"Something lovely?" I was confused.
"Yes, you know. Some lovely, sparkly thing. That always cheers me up. You can never go wrong getting someone some lovely, sparkly thing."
I nodded like I agreed, because I really wanted that trip to the Royal Genovian Yacht Club.
But truthfully, I didn't think "some lovely, sparkly thing" was something that Mia would like. Mia already has tons of jewelry — she's a princess after all. There are jewels lying around all over the place in the castle. Sometimes for fun I try them on (with permission, of course) and take selfies to send to my best friend, Nishi, back in New Jersey.
And sometimes they MAKE me wear them for state functions (they're heavy and very uncomfortable). For Mia's wedding to Michael next month, for instance, I'm going to be wearing a tiara and brooch worth over five million dollars (Nishi told me they're worth even more in euros).
But Mia, like me, isn't really a jewelry person. The happiest I've seen her lately was when:
Rocky and I opened up a can of Genovian tuna in front of her cat, Fat Louie, and he smelled it and got so excited he actually quivered all over, then ran — Fat Louie is so old and so fat that he hardly ever walks, let alone runs — across the room to eat it.
Her fiancé and future prince consort Michael Moscovitz brought her some cold sesame noodles from their favorite Chinese restaurant back in New York City as a surprise when he returned to Genovia from a business trip. I guess the smell of cold sesame noodles is the only thing right now that doesn't make her feel sick (although Grandmère said actually it is the smell of Michael. But that makes no sense).
But before I could point this out, Grandmère said, "If you're going to change before we leave, Olivia, you'd better hurry. We haven't got much time. I understand that the baroness is hosting a luncheon at the Royal Genovian Yacht Club this afternoon, to which my invitation appears to have been lost in the mail. I don't want to disappoint the populace by failing to arrive punctually."
I was a little shocked to hear this.
"But Grandmère," I said, "if you didn't get an invitation to the baroness's luncheon, maybe it isn't because it was lost in the mail. Maybe it's because ... um ... you weren't invited."
Grandmère blinked at me in astonishment. "Don't be absurd! I'm the Dowager Princess of Genovia, and you're its newly discovered heir. Of course we were invited. Now go and put on your sparkle sneakers while I call for an armed escort."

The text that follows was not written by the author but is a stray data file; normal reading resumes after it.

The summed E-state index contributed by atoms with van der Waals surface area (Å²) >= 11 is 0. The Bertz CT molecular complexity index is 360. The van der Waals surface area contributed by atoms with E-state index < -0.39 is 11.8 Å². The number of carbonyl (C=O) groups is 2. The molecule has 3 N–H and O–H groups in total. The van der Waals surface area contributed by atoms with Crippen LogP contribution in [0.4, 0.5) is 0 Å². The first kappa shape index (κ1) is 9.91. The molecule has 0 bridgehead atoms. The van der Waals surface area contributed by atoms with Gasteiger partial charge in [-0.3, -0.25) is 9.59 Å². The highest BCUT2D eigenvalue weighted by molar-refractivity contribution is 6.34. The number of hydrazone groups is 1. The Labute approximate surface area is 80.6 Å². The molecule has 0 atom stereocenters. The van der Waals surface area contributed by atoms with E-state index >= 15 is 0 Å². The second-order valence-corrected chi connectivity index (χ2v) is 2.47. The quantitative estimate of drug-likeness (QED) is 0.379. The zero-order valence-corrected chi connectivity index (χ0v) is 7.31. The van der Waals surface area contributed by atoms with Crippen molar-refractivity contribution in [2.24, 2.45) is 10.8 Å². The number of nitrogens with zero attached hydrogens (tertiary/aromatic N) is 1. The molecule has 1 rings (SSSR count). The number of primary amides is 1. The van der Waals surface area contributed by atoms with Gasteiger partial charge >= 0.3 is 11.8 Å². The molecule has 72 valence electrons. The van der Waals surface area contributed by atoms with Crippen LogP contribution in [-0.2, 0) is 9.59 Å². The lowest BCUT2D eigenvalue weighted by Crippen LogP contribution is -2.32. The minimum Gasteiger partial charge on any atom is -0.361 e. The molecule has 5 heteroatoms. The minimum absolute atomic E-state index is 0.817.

I'm pretending like I think everything Grandmère is saying makes sense because I want to go into town very badly.
And if there's one thing I've learned in life, it's never say no to any plan that ends with ice cream (unless it's being offered by a stranger, of course, or a known enemy of the state).
But I'm not sure this is the best idea she's ever had.
Saturday, May 30, 11:00 A.M.
You would think it would be easy for a princess to hop into her waiting limousine and go shopping in her own country.
But it's not, because of course you have to arrange for your bodyguards to plan out a route, and then (if you're Grandmère) re-paint on your eyebrows because they didn't turn out right the first time, then choose something to wear that's by a Genovian designer so you look like you're supporting local artists, then find the right shoes that don't pinch your corns, then argue for a long time with your son about how yes it is so important for you to go out right now and how dare he try to stop you and why doesn't he concentrate on more important things than your life, like for instance his own?
And then maybe (if you're Grandmère) you have to go find out who put crab shells in the royal kitchen garbage where they're stinking up the place, when of course everyone knows they need to be taken out immediately to the compost heap well behind the Royal Orchard.
And then finally, finally you're ready to go.
But of course, everywhere Grandmère goes, she attracts a huge crowd of paparazzi who all want to take her photo. They even want to take MY picture now, and yell questions like, "What's it feel like to be Genovia's newest princess, Olivia?" and "How's your sister doing, Olivia?" (which Grandmère says is BEYOND rude and I shouldn't answer. It's impolite to inquire about the health of a royal, or anyone who is in the delicate state of health that my sister is in).
But that's not even the WORST part.
The worst part is that Grandmère has to take her hairless poodle, Rommel, with her everywhere she goes!
I would take my poodle puppy, Snowball, with me everywhere I go, too, except that I don't want Snowball to get trampled by all the reporters and photojournalists and bodyguards who follow us around everywhere. It isn't safe for a puppy. It's barely safe for a twelve-year-old!
Grandmère doesn't care about that, though.